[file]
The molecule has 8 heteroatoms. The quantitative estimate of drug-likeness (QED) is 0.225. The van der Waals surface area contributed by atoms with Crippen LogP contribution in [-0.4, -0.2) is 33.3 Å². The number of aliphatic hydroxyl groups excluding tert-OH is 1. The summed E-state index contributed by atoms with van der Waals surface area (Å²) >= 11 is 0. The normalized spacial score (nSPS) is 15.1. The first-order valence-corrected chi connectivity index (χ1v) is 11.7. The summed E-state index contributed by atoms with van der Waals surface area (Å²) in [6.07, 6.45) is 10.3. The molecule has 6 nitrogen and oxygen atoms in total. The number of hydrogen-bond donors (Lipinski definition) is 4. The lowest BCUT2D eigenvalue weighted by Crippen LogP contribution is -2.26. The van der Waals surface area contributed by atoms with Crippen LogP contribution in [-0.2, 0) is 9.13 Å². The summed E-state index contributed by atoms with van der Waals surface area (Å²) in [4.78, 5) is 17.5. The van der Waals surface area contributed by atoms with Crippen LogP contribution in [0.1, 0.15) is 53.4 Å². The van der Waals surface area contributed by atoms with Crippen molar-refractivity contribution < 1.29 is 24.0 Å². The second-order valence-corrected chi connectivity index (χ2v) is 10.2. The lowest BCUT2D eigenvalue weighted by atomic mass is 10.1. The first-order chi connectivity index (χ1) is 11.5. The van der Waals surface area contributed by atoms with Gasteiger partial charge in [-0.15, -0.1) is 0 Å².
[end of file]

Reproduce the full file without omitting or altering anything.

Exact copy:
The molecule has 8 heteroatoms. The quantitative estimate of drug-likeness (QED) is 0.225. The van der Waals surface area contributed by atoms with Crippen LogP contribution in [-0.4, -0.2) is 33.3 Å². The number of aliphatic hydroxyl groups excluding tert-OH is 1. The summed E-state index contributed by atoms with van der Waals surface area (Å²) >= 11 is 0. The normalized spacial score (nSPS) is 15.1. The first-order valence-corrected chi connectivity index (χ1v) is 11.7. The summed E-state index contributed by atoms with van der Waals surface area (Å²) in [6.07, 6.45) is 10.3. The molecule has 6 nitrogen and oxygen atoms in total. The number of hydrogen-bond donors (Lipinski definition) is 4. The lowest BCUT2D eigenvalue weighted by Crippen LogP contribution is -2.26. The van der Waals surface area contributed by atoms with Crippen LogP contribution in [-0.2, 0) is 9.13 Å². The summed E-state index contributed by atoms with van der Waals surface area (Å²) in [4.78, 5) is 17.5. The van der Waals surface area contributed by atoms with Crippen LogP contribution in [0.1, 0.15) is 53.4 Å². The van der Waals surface area contributed by atoms with Crippen molar-refractivity contribution < 1.29 is 24.0 Å². The second-order valence-corrected chi connectivity index (χ2v) is 10.2. The lowest BCUT2D eigenvalue weighted by atomic mass is 10.1. The first-order chi connectivity index (χ1) is 11.5. The van der Waals surface area contributed by atoms with Gasteiger partial charge in [-0.15, -0.1) is 0 Å².